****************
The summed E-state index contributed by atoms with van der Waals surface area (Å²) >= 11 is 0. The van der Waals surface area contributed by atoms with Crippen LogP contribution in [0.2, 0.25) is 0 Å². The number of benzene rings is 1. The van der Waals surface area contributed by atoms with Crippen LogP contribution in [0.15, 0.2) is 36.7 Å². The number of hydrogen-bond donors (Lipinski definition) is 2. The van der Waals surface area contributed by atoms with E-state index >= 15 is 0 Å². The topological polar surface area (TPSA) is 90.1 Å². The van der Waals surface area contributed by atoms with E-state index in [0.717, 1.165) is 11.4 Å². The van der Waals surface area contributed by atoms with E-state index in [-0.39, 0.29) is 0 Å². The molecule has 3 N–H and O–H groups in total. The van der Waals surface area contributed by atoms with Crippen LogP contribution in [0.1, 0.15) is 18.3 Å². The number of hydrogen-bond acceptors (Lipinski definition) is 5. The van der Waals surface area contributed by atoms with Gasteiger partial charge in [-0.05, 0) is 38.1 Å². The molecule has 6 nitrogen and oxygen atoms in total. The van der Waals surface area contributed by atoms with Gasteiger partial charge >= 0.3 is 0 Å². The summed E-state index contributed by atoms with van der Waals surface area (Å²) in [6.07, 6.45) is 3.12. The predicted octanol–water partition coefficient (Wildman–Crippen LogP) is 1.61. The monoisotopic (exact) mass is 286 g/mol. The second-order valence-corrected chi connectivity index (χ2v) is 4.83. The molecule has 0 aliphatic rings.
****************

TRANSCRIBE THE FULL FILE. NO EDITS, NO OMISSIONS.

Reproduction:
The summed E-state index contributed by atoms with van der Waals surface area (Å²) >= 11 is 0. The van der Waals surface area contributed by atoms with Crippen LogP contribution in [0.2, 0.25) is 0 Å². The number of benzene rings is 1. The van der Waals surface area contributed by atoms with Crippen LogP contribution in [0.15, 0.2) is 36.7 Å². The number of hydrogen-bond donors (Lipinski definition) is 2. The van der Waals surface area contributed by atoms with E-state index >= 15 is 0 Å². The topological polar surface area (TPSA) is 90.1 Å². The van der Waals surface area contributed by atoms with E-state index in [0.717, 1.165) is 11.4 Å². The van der Waals surface area contributed by atoms with E-state index in [-0.39, 0.29) is 0 Å². The molecule has 3 N–H and O–H groups in total. The van der Waals surface area contributed by atoms with Crippen LogP contribution in [0.1, 0.15) is 18.3 Å². The number of hydrogen-bond acceptors (Lipinski definition) is 5. The van der Waals surface area contributed by atoms with Gasteiger partial charge in [-0.05, 0) is 38.1 Å². The molecule has 6 nitrogen and oxygen atoms in total. The van der Waals surface area contributed by atoms with Gasteiger partial charge >= 0.3 is 0 Å². The summed E-state index contributed by atoms with van der Waals surface area (Å²) in [6.07, 6.45) is 3.12. The predicted octanol–water partition coefficient (Wildman–Crippen LogP) is 1.61. The monoisotopic (exact) mass is 286 g/mol. The second-order valence-corrected chi connectivity index (χ2v) is 4.83. The molecule has 0 aliphatic rings.